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Childhood Cancer Survivors At Higher Odds of Early Death
Date:4/5/2010

Life expectancy is reduced by 10 years on average, study finds

MONDAY, April 5 (HealthDay News) -- People who develop cancer at a young age require lifelong monitoring and are at an increased risk of early death, according to the results of two new studies.

In one report, published in the April 6 issue of the Annals of Internal Medicine, researchers estimated the cumulative effect of disease- and treatment-related death risk in 15-year-old patients who had survived at least five years after treatment for childhood cancer.

The computer model developed by the study authors showed that health risks faced by childhood cancer survivors shorten their life span by an average of 10 years. That reduction in life expectancy varied according to the type of cancer. For example, survivors of kidney cancer died about four years earlier than the general population, while bone and brain cancer survivors died about 18 years earlier.

This shortened life expectancy could be the result of cancer treatments with long-term toxicity that were used in previous decades, the researchers noted.

When caring for childhood cancer survivors, doctors should consider past cancer treatments and their long-term effects, according to the authors of an accompanying editorial.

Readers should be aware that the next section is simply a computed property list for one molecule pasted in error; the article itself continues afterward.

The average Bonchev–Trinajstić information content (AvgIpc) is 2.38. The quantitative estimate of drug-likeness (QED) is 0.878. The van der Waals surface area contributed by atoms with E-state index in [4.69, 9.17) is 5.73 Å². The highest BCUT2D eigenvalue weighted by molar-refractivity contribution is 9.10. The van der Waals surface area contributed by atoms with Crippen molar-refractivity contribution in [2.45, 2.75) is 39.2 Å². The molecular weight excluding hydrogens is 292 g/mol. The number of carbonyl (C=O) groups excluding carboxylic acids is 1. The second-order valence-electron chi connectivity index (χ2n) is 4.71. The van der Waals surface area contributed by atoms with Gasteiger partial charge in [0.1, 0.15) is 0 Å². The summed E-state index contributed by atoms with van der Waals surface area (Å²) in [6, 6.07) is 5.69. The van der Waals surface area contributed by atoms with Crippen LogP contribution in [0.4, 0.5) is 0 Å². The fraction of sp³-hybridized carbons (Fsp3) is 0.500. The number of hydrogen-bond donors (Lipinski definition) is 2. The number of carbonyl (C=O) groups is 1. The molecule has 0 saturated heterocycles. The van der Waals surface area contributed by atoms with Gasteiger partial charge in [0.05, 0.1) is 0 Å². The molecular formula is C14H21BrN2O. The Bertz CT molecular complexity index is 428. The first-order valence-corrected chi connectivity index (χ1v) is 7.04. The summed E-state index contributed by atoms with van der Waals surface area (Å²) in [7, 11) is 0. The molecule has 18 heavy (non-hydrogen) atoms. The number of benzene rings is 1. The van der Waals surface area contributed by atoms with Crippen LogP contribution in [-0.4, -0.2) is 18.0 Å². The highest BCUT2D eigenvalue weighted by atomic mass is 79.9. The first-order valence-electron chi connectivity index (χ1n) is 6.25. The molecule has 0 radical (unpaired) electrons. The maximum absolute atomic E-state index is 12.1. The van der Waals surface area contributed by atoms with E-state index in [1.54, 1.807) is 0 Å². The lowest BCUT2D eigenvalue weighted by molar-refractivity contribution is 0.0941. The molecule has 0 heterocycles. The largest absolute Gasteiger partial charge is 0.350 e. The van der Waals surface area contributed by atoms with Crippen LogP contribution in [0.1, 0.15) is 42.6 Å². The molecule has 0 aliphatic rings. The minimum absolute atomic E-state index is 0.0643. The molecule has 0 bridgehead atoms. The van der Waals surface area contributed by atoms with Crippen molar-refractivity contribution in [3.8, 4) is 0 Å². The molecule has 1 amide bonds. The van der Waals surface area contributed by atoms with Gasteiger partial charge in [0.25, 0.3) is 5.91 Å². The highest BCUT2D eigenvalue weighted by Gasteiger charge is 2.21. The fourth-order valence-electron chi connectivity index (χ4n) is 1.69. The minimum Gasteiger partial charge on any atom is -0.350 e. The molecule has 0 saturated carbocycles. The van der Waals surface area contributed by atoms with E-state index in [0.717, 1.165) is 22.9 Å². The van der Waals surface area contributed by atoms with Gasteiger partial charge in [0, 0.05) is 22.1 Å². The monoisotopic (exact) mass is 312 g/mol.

Another study published in the same issue of the journal found a substantially elevated risk of breast cancer among young women who had chest radiation for cancer when they were children or young adults. These women require lifelong monitoring for breast cancer, the researchers explained.

While evidence suggests that MRI and mammography beginning at age 25 may be the best screening approach for these women, the researchers said further research is needed to learn more about the potential benefits and threats of the additional radiation exposure associated with this type of screening program.

More information

The U.S. National Cancer Institute has more about late effects of childhood cancer treatment.



-- Robert Preidt



SOURCE: Annals of Internal Medicine, news release, April 5, 2010


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